“It was the day when The Irrepressibles became The Immortals,” declared News Corp’s veteran cricket writer Robert Craddock.
“The day when Fortress Gabba was stormed by a group of cavalier raiders who kicked down the draw bridge, stole the crown jewels and raced off into the late afternoon sunshine towards hysterical fans who will cherish the memory forever.
“Take it all India. You deserve it.”
India’s refusal to play for a draw, which would have been enough for them to retain the Border-Gavaskar Trophy, was lauded.
“The outcome was a revelation: Australia pressed for victory because they had to, India because they wanted to, and the result was a fitting climax to one of the most extraordinary series of all time,” wrote Gideon Haigh in The Australian newspaper.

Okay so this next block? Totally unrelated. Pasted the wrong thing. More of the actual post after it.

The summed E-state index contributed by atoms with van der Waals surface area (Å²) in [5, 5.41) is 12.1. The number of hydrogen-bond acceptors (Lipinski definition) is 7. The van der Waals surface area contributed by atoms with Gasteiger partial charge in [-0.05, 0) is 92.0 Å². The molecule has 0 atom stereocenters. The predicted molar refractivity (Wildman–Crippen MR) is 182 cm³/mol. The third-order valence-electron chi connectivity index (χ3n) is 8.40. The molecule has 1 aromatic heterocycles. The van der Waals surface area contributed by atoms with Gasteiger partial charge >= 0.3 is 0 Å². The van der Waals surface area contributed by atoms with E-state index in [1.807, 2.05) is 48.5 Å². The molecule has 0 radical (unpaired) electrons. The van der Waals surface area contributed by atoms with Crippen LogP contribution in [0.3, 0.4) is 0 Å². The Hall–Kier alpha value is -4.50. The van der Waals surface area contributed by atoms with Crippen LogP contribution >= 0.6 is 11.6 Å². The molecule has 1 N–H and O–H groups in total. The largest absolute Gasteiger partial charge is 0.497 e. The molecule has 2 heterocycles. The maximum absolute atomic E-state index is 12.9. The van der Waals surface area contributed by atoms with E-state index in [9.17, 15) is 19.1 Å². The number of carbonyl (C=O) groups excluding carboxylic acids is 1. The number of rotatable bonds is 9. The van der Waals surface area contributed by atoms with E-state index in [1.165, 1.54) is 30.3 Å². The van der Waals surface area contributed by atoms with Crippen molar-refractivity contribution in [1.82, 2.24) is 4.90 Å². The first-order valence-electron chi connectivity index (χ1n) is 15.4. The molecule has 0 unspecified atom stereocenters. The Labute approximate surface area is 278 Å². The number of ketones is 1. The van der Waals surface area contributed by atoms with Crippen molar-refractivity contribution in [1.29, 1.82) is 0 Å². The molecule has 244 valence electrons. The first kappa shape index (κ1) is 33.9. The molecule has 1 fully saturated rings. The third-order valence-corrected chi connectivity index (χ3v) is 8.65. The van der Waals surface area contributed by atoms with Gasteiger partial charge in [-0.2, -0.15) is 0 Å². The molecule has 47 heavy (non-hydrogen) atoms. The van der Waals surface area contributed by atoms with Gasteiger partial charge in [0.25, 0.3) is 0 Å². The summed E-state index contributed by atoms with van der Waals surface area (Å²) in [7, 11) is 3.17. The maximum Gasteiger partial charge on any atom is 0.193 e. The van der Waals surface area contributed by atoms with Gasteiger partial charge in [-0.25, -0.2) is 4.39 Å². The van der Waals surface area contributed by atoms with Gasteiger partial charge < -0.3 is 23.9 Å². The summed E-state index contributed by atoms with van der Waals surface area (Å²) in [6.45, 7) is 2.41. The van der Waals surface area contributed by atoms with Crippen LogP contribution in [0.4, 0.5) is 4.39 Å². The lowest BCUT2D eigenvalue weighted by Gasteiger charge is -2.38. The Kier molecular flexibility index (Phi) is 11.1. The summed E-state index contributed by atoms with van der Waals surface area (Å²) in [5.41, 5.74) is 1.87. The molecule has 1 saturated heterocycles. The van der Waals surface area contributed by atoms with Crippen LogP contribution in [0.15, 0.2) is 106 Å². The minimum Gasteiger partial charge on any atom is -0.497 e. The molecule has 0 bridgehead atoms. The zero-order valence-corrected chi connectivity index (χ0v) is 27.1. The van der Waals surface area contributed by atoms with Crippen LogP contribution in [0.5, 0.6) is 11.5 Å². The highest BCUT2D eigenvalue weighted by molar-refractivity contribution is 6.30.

Most were united in their praise of India, but there was also criticism of Australia.
“I think there’ll be a huge fallout from this,” said leg-spinning great Shane Warne, commentating on TV, noting that India had been without their entire frontline bowling attack through injury.
“There’s not too many times that you lose to the second or third side,” he said.
“Tactics will come into question. Bowlers will come into question. People’s spots in the team will come into question.”
Mitchell Starc, who bowled 16 wicketless overs for 75 on the final day, came in for particular criticism after taking just 11 wickets in the series, with some saying captain Tim Paine had lost faith in the left-arm paceman.
“I know that your impact bowlers are meant to come in and have a little burst, but there just doesn’t seem to have been the trust that Mitchell Starc’s going to do the job,” said former Australian wicketkeeper Adam Gilchrist.